Reduced smoking

Reduced smoking is a conscious change in the amount you smoke. It can prepare you to quit smoking at a later date, even if the quit date doesn't come for a long time. Reduced smoking has some limitations, and it should not be a goal itself, because it is not clear that it reduces the health risks of smoking.

  • People who smoke only a few cigarettes have more health problems than people who do not smoke.
  • People who cut back on the number of cigarettes they smoke tend to change their puffing patterns so they get more nicotine out of each cigarette. This process is called nicotine compensation.
  • It may be difficult to maintain a reduced rate of smoking over time.
  • It is best to use reduced smoking as a step toward quitting, not as an end in itself.

Methods to reduce smoking

Methods to reduce smoking include the following:

  • Each week choose a few specific cigarettes to give up (for example, the ones you smoke in the car on your way to work).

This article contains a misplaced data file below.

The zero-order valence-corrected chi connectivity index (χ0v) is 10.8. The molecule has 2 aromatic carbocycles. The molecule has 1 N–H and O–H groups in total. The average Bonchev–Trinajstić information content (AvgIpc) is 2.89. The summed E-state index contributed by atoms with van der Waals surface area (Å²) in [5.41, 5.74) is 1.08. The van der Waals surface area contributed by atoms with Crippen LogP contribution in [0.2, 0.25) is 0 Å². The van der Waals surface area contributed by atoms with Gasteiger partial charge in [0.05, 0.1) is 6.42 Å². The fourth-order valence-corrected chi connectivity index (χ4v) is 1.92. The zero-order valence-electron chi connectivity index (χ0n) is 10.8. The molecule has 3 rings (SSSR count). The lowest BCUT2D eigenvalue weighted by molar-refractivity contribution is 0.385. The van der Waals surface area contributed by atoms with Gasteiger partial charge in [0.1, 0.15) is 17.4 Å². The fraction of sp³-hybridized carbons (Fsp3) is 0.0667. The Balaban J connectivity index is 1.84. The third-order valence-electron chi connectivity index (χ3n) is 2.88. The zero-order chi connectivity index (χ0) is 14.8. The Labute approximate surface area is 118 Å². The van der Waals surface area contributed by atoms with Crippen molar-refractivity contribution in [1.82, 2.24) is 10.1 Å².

• Gradually increase the time between cigarettes.
  • Smoke only during odd or even hours.
  • Limit your smoking to certain places (outside, not at work, not in the car).
  • Wait as late in the day as possible to start smoking.

In research studies, nicotine replacement therapy medications helped smokers reduce the amount they smoked. But using nicotine replacement therapy for this purpose has not been approved by the U.S. Food and Drug Administration (FDA). Your doctor can advise you about using medication.

Last Updated: July 22, 2009

Author: Bets Davis, MFA

Medical Review: Kathleen Romito, MD - Family Medicine & John Hughes, MD - Psychiatry

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